The whiskey in the recipe (2 Tablespoons total) is optional, but I always use it. If you do not normally keep whiskey around, one of the little “nips” bottles you find at the liquor store is sufficient quantity for this recipe. The whiskey can also be completely omitted, if desired.
You can use full size 9 x 5 inch loaf pans for this recipe if you desire, bake at 300F for 85 to 90 minutes for full-sized loaves.
I never frost/glaze these cakes, but a sprinkle of powdered sugar on top before cutting and serving makes a pretty presentation. This cake is lovely with tea or coffee and even lends itself to being sliced thin, spread with a little softened cream cheese, then being topped with another thin slice of fruitcake (little tea sandwiches).
The fruitcake is best if wrapped in plastic once completely cooled then sliced the next day. To give mini fruitcakes as gifts, bake in disposable aluminum or paper mini loaf pans, leave the loaves in the pans, wrap with plastic wrap and tie a festive bow around the middle.
Not Your Typical FruitcakeCourse: Dessert, SnacksCuisine: Coal Region, GeneralDifficulty: Intermediate
A lighter fruitcake that more resembles a spiced quick bread.
- Plumped Raisins
1 pound (16 ounces) dark raisins
2 cups water
1 Tablespoon whiskey
4 cups all purpose flour
2 cups brown sugar
1 cup water
1/2 cup melted vegetable shortening
1 Tablespoon whiskey
1 teaspoon ground cloves
1 teaspoon ground cinnamon
1 teaspoon baking soda dissolved in 1 Tablespoon hot water
1 – 8 ounce jar maraschino cherries, cut in half and well drained
1 cup chopped walnuts or pecans
- Preheat oven to 300F. Prepare six (approx. 6 x 3.5 inches) mini loaf pans or two (approx. 9 x 5 inch) full-size loaf pans by greasing and flouring thoroughly. Set aside.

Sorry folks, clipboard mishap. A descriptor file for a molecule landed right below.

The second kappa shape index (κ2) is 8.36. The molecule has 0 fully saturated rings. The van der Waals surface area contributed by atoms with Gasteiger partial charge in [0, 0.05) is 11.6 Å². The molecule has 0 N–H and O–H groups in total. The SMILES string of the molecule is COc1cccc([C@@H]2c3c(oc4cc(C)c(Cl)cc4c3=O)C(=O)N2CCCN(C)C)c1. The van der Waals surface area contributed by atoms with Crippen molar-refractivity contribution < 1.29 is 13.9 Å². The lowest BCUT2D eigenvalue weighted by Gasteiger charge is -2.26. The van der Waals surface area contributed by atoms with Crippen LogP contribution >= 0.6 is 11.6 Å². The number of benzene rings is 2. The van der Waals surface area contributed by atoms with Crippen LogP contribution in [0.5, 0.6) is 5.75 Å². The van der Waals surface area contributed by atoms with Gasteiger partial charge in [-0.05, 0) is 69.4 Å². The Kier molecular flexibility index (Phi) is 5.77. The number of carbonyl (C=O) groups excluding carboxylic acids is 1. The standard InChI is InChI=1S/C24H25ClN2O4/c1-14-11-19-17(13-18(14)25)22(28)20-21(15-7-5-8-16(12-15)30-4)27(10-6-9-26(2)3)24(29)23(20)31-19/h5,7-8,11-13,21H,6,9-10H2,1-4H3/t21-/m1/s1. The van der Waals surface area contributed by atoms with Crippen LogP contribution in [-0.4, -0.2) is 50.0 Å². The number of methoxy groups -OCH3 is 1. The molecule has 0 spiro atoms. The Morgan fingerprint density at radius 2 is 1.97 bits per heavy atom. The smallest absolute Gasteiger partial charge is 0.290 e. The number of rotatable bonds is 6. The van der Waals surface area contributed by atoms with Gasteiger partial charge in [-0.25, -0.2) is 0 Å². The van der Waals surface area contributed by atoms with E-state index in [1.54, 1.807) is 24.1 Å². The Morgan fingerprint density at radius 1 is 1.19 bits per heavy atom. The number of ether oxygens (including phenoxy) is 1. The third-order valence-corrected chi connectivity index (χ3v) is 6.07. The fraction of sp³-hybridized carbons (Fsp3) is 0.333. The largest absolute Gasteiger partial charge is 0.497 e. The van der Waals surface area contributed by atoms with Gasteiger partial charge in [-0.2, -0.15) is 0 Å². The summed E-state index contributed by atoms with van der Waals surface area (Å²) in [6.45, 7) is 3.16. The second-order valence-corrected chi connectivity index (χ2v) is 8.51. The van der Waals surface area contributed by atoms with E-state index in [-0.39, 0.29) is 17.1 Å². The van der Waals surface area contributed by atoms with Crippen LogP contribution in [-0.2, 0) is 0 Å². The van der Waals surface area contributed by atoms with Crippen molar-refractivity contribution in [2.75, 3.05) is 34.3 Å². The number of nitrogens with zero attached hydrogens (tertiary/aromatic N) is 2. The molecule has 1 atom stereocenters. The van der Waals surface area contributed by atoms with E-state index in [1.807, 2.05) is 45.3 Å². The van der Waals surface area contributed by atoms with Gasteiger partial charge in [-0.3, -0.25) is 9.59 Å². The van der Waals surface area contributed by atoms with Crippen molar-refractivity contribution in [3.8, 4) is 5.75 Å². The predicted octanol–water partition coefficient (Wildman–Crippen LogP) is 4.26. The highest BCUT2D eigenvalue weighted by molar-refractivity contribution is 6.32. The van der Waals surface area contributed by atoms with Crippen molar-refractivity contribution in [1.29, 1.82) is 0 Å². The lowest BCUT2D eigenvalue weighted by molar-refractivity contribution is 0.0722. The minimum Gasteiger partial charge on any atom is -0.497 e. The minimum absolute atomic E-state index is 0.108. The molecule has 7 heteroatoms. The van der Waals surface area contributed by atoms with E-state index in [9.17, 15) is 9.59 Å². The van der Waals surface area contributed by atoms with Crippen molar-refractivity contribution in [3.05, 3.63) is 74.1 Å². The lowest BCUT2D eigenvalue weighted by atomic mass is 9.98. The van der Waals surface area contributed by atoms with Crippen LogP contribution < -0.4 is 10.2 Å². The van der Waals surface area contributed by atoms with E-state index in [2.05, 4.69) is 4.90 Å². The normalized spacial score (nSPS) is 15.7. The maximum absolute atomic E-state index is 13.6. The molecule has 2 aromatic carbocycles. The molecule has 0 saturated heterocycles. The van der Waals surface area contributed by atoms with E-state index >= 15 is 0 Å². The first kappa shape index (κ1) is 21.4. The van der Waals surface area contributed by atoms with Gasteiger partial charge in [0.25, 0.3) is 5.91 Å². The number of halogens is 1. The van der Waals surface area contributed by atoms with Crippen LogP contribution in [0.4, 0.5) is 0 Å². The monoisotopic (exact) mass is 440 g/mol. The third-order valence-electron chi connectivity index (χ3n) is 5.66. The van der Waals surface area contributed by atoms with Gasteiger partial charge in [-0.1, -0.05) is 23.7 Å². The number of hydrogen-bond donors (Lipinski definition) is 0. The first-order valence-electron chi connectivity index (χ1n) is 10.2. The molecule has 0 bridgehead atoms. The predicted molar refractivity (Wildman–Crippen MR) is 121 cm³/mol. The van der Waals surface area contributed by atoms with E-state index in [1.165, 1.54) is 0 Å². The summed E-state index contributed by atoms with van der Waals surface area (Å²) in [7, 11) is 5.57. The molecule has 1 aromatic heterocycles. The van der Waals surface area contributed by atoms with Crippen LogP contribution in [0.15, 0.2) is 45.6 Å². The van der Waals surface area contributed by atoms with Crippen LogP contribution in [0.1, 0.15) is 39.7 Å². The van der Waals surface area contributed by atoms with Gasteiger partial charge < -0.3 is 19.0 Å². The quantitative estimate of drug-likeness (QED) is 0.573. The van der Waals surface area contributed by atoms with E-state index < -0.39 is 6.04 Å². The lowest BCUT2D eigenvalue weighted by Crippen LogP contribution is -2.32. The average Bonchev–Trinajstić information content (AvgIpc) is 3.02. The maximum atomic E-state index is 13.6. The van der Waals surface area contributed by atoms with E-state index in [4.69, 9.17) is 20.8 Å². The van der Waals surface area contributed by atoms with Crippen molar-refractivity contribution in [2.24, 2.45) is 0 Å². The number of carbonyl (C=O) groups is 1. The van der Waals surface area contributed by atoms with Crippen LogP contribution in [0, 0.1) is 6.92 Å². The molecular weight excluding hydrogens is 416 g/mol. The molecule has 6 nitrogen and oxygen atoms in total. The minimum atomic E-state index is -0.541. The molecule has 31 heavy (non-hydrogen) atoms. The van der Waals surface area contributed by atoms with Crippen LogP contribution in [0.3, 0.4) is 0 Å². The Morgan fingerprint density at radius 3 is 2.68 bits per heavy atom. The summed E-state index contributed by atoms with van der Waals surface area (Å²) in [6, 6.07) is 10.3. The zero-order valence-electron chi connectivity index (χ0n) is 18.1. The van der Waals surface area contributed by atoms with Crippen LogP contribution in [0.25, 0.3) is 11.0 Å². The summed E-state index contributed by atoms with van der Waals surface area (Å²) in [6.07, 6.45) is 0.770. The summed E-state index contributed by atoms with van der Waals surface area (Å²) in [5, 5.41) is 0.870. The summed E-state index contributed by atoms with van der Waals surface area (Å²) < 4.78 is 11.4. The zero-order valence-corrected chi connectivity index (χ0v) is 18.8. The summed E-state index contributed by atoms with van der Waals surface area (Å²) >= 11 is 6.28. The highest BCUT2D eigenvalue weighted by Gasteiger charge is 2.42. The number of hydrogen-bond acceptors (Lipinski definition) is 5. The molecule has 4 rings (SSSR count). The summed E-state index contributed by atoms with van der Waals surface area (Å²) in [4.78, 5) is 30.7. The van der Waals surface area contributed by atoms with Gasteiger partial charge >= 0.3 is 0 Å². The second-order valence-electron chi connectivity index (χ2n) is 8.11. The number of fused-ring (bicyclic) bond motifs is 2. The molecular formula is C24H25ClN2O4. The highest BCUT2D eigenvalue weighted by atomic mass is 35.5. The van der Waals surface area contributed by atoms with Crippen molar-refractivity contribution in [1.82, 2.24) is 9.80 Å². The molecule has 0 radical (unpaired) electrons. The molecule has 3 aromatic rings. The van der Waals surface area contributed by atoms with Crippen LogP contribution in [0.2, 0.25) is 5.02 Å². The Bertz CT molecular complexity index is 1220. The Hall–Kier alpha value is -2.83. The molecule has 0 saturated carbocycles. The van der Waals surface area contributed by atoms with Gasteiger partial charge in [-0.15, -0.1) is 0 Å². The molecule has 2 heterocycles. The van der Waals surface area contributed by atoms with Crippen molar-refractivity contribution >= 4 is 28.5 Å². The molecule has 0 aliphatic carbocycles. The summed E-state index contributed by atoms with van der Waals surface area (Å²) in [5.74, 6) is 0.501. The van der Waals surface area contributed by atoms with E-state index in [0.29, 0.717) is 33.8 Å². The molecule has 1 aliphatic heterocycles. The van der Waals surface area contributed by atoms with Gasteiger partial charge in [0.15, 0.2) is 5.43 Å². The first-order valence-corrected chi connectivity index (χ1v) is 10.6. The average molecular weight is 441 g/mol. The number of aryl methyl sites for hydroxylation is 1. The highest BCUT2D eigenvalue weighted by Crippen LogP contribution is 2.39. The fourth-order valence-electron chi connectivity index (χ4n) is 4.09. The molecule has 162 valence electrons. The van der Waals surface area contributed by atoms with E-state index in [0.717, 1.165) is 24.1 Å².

- In small sauce pan, add the raisins and 2 cups water. Bring to boil, reduce to simmer and cook 15 minutes. Remove from heat, add 1 Tablespoon whiskey, cool completely.
- In a large bowl, whisk together the flour, cloves and cinnamon until well blended. Set aside.
- In another bowl, place the cooled raisins and their liquid, then add the brown sugar, melted shortening, 1 cup water, 1 Tablespoon whiskey, and the baking soda dissolved in water. Stir together well.
- Add about half of the flour mixture to this and stir until it starts to mix in, then add the remaining flour mixture, cherries, and nuts. Blend well but do not over beat.
- Divide into prepared pans.
- For mini loaf pans: bake 50 to 55 minutes or until tester comes out clean. For 9 x 5 inch loaf pans: bake 85 to 90 minutes or until tester comes out clean.
- Cool 15 minutes in pans, remove from pans to cooling rack, allow to cool completely. If giving as gifts, mini fruit cakes can remain in disposable pans to be wrapped and gifted.
DID YOU MAKE THIS?
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Lori Fogg, A Coalcracker In The Kitchen
Sharing coal region comfort foods and nostalgia
Born and raised “a coal miner’s daughter” in Schuylkill County in the Anthracite Region of Pennsylvania, I love to share recipes and memories of home with fellow “coalcrackers” and celebrate our unique blending of Eastern European and Pennsylvania Dutch heritage and cuisines here in northeast Pennsylvania.